Monday - 1st Year Focus Teachers (Middle Years Group)
In the middle years group one of the first tasks for the day was for the focus teachers to work with a partner to play naughts and crosses. After several games they were then stopped and the rules changed. This time they had to play again, but they had to try to deliberately lose. Playing this game was a reminder from the sessions last term where it was discussed that in order to develop tasks that target the development of kids executive function skills, often all it takes is to tweak an existing task, rather than designing a whole new one. In working with this task the focus teachers talked about how this task really focused on their impulse control, they had to consistently resist the urge to try and win and to think flexibly about how to lose. One talked about having to try and trap the other person into winning.
Next the focus teachers were asked how their thinking has changed over the course of term 1 until now. Some of the responses given were
In looking at how children engaged with this task it was clear that they found it very difficult to place the first number. Many commented on how they were used to using a 1 to 100 grid and therefore the numbers on this grid were not where they are used to them being. Often it was they case that they didn't realise the first, or first few numbers, were in the wrong place until they came across one that was a contradiction to the ones that were already there. It was also interesting to see how the strategy changed as they went through. With the first number they mostly addressed it in relation to place value. by counting down the number of tens and across the number of ones. However once a few numbers had been place in the table they switched to a strategy of counting on or counting back by tens and/or ones from numbers they had already placed.
The second task that they did was the coded 100 square activity from NRICH. This is a task they had done previously so this time the task was changed to more strongly target children's understanding of place value and also target their impulse control. Previously with this activity children try to complete this activity by fitting the pieces together like a jigsaw, they don't focus on the symbols on the pieces which tell them exactly what to do. Even when their attention is drawn to they symbols and where they may place them, they resort back to trying to put it together like a jigsaw. To help overcome this they were given this problem again but with two pieces of the jigsaw missing. The pieces that were missing are shown by the red crosses in the image on the left and in the gaps in the image on the right. These pieces were chose as they remove some clues, these clues are shown by the green circles in the image on the left. in the bottom piece in the right hand image contained the number 100 and was removed, that is the only three digit number and therefore would be placed very easily providing a lot of information for what goes next to it. The piece at the top removes the number 2 and therefore more strongly relies on having to use the piece with the 1 on it to be able to successfully notice the place value pattern.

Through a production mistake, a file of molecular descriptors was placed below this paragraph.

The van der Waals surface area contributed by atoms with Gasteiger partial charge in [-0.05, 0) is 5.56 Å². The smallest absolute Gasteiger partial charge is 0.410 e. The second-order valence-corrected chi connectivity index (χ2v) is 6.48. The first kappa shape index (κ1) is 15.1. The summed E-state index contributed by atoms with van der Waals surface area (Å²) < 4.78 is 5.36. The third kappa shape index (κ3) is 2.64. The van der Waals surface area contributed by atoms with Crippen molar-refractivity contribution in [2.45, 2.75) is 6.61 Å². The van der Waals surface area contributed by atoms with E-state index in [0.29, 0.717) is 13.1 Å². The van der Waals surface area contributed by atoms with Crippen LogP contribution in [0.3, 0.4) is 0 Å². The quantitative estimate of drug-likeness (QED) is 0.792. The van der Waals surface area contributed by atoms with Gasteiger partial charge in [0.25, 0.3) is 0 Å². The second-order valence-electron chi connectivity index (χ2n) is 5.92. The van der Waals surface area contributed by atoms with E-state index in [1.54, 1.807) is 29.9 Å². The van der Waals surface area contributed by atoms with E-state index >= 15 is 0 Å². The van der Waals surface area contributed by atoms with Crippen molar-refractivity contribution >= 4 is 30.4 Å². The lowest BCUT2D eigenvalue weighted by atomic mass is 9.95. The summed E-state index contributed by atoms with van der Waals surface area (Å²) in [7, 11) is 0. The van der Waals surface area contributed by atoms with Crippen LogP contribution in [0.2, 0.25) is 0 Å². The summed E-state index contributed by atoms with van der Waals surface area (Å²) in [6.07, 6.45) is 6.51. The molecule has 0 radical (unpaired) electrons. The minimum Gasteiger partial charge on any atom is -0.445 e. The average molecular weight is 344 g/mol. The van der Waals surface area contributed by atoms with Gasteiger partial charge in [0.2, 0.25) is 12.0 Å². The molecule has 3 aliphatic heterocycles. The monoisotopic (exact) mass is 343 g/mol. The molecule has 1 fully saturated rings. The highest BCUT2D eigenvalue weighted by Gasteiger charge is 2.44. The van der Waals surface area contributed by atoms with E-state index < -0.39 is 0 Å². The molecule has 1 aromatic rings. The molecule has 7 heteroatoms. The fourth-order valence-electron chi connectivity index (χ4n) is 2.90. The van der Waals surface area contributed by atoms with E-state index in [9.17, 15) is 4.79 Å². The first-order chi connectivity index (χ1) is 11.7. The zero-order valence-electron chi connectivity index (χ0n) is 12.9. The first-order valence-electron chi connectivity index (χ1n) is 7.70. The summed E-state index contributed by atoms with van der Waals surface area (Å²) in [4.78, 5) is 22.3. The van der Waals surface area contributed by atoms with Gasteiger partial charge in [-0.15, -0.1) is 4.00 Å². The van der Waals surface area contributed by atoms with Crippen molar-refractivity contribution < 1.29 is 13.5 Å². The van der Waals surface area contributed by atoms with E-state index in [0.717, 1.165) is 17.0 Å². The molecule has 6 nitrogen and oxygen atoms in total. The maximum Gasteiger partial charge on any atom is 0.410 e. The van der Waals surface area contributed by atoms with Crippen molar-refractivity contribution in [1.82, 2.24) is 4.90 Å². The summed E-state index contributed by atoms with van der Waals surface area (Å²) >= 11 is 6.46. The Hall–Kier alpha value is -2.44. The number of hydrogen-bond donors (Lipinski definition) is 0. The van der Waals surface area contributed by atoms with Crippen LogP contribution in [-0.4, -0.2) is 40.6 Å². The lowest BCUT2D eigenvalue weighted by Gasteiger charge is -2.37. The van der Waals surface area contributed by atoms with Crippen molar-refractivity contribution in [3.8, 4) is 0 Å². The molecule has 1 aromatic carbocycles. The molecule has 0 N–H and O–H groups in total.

This was a task that the student's found more difficult than last time however they were able to successfully complete it. To extend the task they were then asked to draw in the symbols for each box that would correspond to the pieces missing.
Tuesday - 2nd Year Focus Teachers
The morning with the second year teachers focused on developing a stronger understanding of working memory.
This was used to help explain the psychology of Powerpoint. When you have a slide full of text you are activating the verbal short term memory, and when you talk about what is on the slide you are also activating that verbal short term memory, therefore you can't attend to both, you can read and not listen or you can listen and not read. However if you have a strong visual on the slide with limited text whilst you are talking then you are activating two different types of short term memory and therefore processing this is easier. The central executive is what controls your attention, does the higher level processing and interacts with the short term memory systems
In the second session we looked at a task that was brought up by Deb and Kristin. The task involved a large map of some London streets. We were given a range of data for the area including the location of pubs, schools, hospitals, water pumps and factories (shown by the paper cut outs in the images below. We were also given data one how many deaths there were in each square of this map as a result of a particular event in history.
With this task we had to try and hypothesise what happened to these people, to cause all the deaths. The initial part of this was to talk about what we noticed and what we wondered before starting to bring those noticings and wonderings together to form a cohesive argument for what happened.